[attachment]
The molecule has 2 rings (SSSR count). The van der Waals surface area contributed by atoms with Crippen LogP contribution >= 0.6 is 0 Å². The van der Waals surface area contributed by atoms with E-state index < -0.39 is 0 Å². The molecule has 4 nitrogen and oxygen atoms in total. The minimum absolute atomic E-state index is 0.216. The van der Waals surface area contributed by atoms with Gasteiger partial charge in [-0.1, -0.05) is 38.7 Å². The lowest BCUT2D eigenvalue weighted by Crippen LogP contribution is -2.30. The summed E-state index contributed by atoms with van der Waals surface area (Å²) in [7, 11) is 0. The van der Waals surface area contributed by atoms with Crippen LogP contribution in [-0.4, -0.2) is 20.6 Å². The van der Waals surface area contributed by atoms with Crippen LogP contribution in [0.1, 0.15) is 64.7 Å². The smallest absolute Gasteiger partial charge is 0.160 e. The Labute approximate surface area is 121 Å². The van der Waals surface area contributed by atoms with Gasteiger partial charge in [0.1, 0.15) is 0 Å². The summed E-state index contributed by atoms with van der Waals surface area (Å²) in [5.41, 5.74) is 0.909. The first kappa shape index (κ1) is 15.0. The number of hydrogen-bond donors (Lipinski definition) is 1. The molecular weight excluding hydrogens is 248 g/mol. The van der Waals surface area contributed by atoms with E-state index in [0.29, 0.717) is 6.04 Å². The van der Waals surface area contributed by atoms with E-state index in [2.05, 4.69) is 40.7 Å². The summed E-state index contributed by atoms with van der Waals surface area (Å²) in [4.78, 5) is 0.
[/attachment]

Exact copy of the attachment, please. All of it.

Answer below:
The molecule has 2 rings (SSSR count). The van der Waals surface area contributed by atoms with Crippen LogP contribution >= 0.6 is 0 Å². The van der Waals surface area contributed by atoms with E-state index < -0.39 is 0 Å². The molecule has 4 nitrogen and oxygen atoms in total. The minimum absolute atomic E-state index is 0.216. The van der Waals surface area contributed by atoms with Gasteiger partial charge in [-0.1, -0.05) is 38.7 Å². The lowest BCUT2D eigenvalue weighted by Crippen LogP contribution is -2.30. The summed E-state index contributed by atoms with van der Waals surface area (Å²) in [7, 11) is 0. The van der Waals surface area contributed by atoms with Crippen LogP contribution in [-0.4, -0.2) is 20.6 Å². The van der Waals surface area contributed by atoms with Crippen LogP contribution in [0.1, 0.15) is 64.7 Å². The smallest absolute Gasteiger partial charge is 0.160 e. The Labute approximate surface area is 121 Å². The van der Waals surface area contributed by atoms with Gasteiger partial charge in [0.1, 0.15) is 0 Å². The summed E-state index contributed by atoms with van der Waals surface area (Å²) in [5.41, 5.74) is 0.909. The first kappa shape index (κ1) is 15.0. The number of hydrogen-bond donors (Lipinski definition) is 1. The molecular weight excluding hydrogens is 248 g/mol. The van der Waals surface area contributed by atoms with E-state index in [0.29, 0.717) is 6.04 Å². The van der Waals surface area contributed by atoms with E-state index in [2.05, 4.69) is 40.7 Å². The summed E-state index contributed by atoms with van der Waals surface area (Å²) in [4.78, 5) is 0.